The list directive is used to define a list of values in a YAML configuration file. Lists can hold multi-dimensional arrays, unlike the mapping directive which is used for key-value pairs. Lists are useful for storing data that will be used in processing actions in a pipeline.
Here is an example of how you could use the list directive to define a list of attributes:
# Define a static list of attributes list: - name: attributes values: - code: sku - code: EAN - code: SALES_PRICE - code: SUPPLIER - code: SUPPLIER_SKU - code: Klium_price - code: STOCK_CODE - code: SALES_QUANTITY - code: LENGTH_CM label-nl_BE: Logistic length - code: HEIGHT_CM label-nl_BE: Logistic height - code: WIDTH_CM label-nl_BE: Logistic width - code: WEIGHT_KG label-nl_BE: Logistic weight
In this example, the list directive is used to define a list of attributes with hard-coded values. The name field is used to give the list a unique identifier, which can be used to reference the list in other parts of the configuration file. The values field is used to specify the actual values in the list.
Once a list has been defined, it can be used in a pipeline like this:
# Use the list in a pipeline pipeline: input: reader: type: list list: attributes actions: # Some processing actions go here output: writer: type: csv filename: attributes.csv
In this example, the list directive is used as the input source for the pipeline. The reader type is set to list, and the list field specifies the name of the list to use as the input data. The pipeline can then perform some processing actions on the data from the list, and write the resulting data to a CSV file using the writer output.
A dynamic list type is a type of list in a configuration file that is created based on data from an external source, rather than being hard-coded into the configuration file. This allows the list to be updated or changed without modifying the configuration file itself.
In the context of yaml configuration files, dynamic list types are specified using the list directive, which allows you to specify the source of the data and the source_command that should be used to create the list.
There are several different types of dynamic list types available, depending on the source_command that is used. For example, the key_value_pair source command creates a list of key-value pairs by reading data from a file and using the specified key and value fields as the keys and values in the list. The filter source command creates a list by reading data from a file and only including the specified return_value field for rows that meet the specified criteria.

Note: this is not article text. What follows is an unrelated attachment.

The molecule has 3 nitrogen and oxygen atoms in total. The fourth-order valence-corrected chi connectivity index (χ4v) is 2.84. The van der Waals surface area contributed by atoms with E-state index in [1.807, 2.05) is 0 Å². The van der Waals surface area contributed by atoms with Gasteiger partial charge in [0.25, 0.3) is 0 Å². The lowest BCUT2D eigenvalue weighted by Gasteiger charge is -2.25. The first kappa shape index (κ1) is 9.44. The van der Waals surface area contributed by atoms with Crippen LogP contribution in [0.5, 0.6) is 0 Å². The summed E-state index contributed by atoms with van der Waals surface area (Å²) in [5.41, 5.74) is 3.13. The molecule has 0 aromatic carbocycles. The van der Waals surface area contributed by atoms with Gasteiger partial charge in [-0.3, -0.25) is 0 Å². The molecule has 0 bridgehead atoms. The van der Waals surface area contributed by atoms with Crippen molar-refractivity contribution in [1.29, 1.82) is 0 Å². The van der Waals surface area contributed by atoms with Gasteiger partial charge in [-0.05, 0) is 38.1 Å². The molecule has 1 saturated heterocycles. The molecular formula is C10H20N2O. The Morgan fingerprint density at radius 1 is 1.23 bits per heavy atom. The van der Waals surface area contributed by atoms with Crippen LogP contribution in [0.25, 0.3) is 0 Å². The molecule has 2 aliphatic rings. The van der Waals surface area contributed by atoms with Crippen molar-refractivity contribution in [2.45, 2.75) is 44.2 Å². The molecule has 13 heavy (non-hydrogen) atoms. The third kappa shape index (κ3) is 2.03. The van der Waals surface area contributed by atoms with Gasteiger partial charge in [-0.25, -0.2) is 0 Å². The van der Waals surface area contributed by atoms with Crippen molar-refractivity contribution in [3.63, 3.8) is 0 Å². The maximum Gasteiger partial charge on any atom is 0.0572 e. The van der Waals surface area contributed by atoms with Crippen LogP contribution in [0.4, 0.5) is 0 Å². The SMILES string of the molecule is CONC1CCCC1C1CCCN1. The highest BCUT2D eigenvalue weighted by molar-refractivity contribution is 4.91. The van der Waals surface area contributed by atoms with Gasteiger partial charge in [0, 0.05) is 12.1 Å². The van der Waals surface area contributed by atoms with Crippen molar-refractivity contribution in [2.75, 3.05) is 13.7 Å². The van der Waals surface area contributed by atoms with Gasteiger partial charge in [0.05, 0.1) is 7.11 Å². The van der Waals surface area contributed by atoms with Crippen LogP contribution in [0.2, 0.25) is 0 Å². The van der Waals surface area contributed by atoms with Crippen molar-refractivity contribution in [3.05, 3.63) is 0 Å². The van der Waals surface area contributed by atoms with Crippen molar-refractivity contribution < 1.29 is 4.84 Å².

Dynamic list types can be useful when you need to create a list based on data that is stored in an external source and may change over time, as it allows you to update the list without modifying the configuration file.
This example that reads in data from a CSV file called customer_projects.csv, maps the customer_id field to a username field using the key_value_pair list type, and then renames the customer_id field to username using the key_mapping action:
# Define a key-value pair list that maps customer IDs to usernames list: - name: 'customer_id_to_username_mapping' source: customer_info.csv source_command: key_value_pair options: key: customer_id value: username # Read in data from the customer_projects.csv file and map the customer_id field to a username field using the customer_id_to_username_mapping list pipeline: input: reader: type: csv filename: customer_projects.csv actions: map_customer_id_to_username: action: key_mapping list: 'customer_id_to_username_mapping' rename_customer_id_to_username: action: rename from: customer_id to: username output: writer: type: csv filename: customer_projects_mapped.csv
This pipeline will read in the customer_projects.csv file, apply the key mappings specified in the key_mapping action to map the customer_id field to the corresponding username field using the customer_id_to_username_mapping list, and then rename the customer_id field to username using the rename action. The resulting data will be written to a new CSV file called customer_projects_mapped.csv, which will contain a username field in place of the original customer_id field.
Here is an example of how you might use a dynamic list in combination with the statement action to filter a list of customer data based on whether or not the customer is considered “active”:
# Define the dynamic list that will contain the IDs of active customers list: - name: 'active_customer_ids' source: customer_data.csv source_command: filter options: criteria: is_active: '1' return_value: customer_id # Define the pipeline that will process the customer data pipeline: input: reader: type: csv filename: customer_data.csv actions: # Use the statement action to filter the customer data based on whether or not the customer is considered active filter_active_customers: action: statement when: field: customer_id operator: IN_LIST context: list: active_customer_ids then: field: is_active state: '1' output: writer: type: csv filename: active_customers.csv
In this example, the dynamic list active_customer_ids is created by reading data from the customer_data.csv file and only including the customer_id field for rows where the is_active field is set to ‘1’. The pipeline then reads in the customer_data.csv file and uses the statement action to filter the data based on whether or not the customer_id field is included in the active_customer_ids list. Finally, the filtered customer data is written to a new active_customers.csv file.